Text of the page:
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Preparing Payroll for Year-End: Third Party Sick Pay

Each year, employers across the country realize that they need to adjust their payroll data after their final payroll run of the year.  In a special three-part blog series, we explore the three most common adjustments that can be avoided with just a little planning. In this, the third issue of this three-part series, we explain third-party sick pay and the associated complexities of tax payments and reporting.

When a third party, usually an insurance company, issues sick pay to an employee, it isn’t always clear who is responsible for taxes and tax reporting.  Based on the plan contract, the responsibility for remitting payroll taxes withheld to federal, state and local jurisdictions can fall to either the third-party administrator or the employer.  The employer, generally, still must remit matching shares for Social Security and Medicare tax and report for state and federal unemployment taxes even if the third-party remits the withheld taxes.  It is important to understand that regardless of which party is responsible for remitting the taxes, the responsibility for issuing a Form W-2 to the employee for sick pay may again fall to either party. The key to understanding who carries these responsibilities depends on the terms of the plan contract.

BenefitMall encourages clients to work with their dedicated Payroll Specialist to determine who manages the tax payment and W-2 reporting requirements for third-party sick payments. The best way for your Payroll Specialist to be able to assist you is for you to provide BenefitMall with a copy of your plan contract. Although most of the information needed should be included in the contract, some will change on a claim-by-claim basis and additional information may be required from time to time.

The information requested by your Payroll Specialist may include:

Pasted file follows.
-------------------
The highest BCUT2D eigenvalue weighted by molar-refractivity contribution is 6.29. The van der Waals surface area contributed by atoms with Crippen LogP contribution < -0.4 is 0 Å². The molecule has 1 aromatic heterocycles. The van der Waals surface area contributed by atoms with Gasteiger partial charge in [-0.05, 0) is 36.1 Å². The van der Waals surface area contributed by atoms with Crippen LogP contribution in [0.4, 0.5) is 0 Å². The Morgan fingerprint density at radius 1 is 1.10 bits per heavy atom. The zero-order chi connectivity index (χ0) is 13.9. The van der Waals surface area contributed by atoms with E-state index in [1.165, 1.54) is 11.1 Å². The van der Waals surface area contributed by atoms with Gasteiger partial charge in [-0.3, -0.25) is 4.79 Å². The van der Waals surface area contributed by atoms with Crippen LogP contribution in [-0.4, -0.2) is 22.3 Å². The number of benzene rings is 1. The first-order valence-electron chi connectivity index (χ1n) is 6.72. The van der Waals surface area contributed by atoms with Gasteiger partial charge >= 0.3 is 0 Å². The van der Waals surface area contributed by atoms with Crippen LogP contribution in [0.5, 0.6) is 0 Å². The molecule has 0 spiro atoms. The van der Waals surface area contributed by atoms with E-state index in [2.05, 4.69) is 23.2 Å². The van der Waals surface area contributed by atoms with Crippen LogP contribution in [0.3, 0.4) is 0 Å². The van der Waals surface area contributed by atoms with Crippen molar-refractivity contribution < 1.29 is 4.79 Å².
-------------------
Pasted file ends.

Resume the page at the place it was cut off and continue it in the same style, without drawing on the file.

• What is the name of your third-party administrator? This is most likely the insurance company that handles your disability insurance plan. This information may need to be reported to the IRS in case of additional information requested by that agency.
  • What type of sick pay was issued to the employee?  There are separate earnings codes that need to be reported for different types of third-party sick pay (e.g. short-term vs. long-term disability).
  • Who provides W-2 to employee? If BenefitMall prepares your W-2s, it is important that we understand whether you or your third-party administrator are issuing the W-2s to employees for sick pay. Either not reporting the sick pay at all or double reporting (both you and the third-party administrator issue W-2s) becomes an issue.  Discrepancies are likely to be apparent when the IRS compares W-2s and Form 941, exposing your business to the possibility of an audit, penalties or fines.
  • Does the employee contribute to the cost of the plan? Because the taxability of the benefit paid out is the same as the cost, whether or not the employee contributed to the plan premiums will affect the taxability. For example, if the employer pays 100% of the premiums for the plan, the benefit paid to the employee is 100% taxable. On the other hand, if the employee pays 50% of the plan premiums, only 50% of the benefit paid is taxable.  Both taxable and nontaxable portions are reported on the employee’s W-2, so it is important that your Payroll Specialist knows the details of the employee’s contribution to the plan.
  • What percentage of the employee’s contribution to plan cost is on an after-tax basis? How the employee’s premium payment was calculated during payroll (pretax vs. after-tax) affects taxation as well as how and where it is reported on the employee’s W-2.
  • What was the last day the employee worked? Taxable third-party sick earnings are fully taxable for up to six months after the last day the employee worked. After six months, third-party sick income is only taxable for federal income tax withholding (FITW) and state withholding tax (SWT).
  • Has all third-party sick information been entered into payroll?  Employers should report third-party sick earnings as soon as they are provided to the employee even if the W-2 is issued by a third-party administrator. By doing so it ensures that the employer share of payroll taxes for the third-party sick pay are calculated correctly and on time. Special earnings codes may apply, so it is best to work closely with your Payroll Specialist to ensure proper recording of sick pay in payroll records.

If your company uses a third-party administrator to manage your sick pay, we encourage you to work closely with your dedicated Payroll Specialist to ensure appropriate tax payments and reporting. Not a BenefitMall client?  We can help!  Contact us today to find out how we can help you make sense of third-party sick pay.

Don’t miss the previous posts in this special year-end series. How W-2 information verification can help to make your payroll year-end process easy and painless and advice on managing year-end bonuses are both available for viewing in our BenefitMall Business Blog. Be sure to subscribe to the blog through our RSS subscription feature too!

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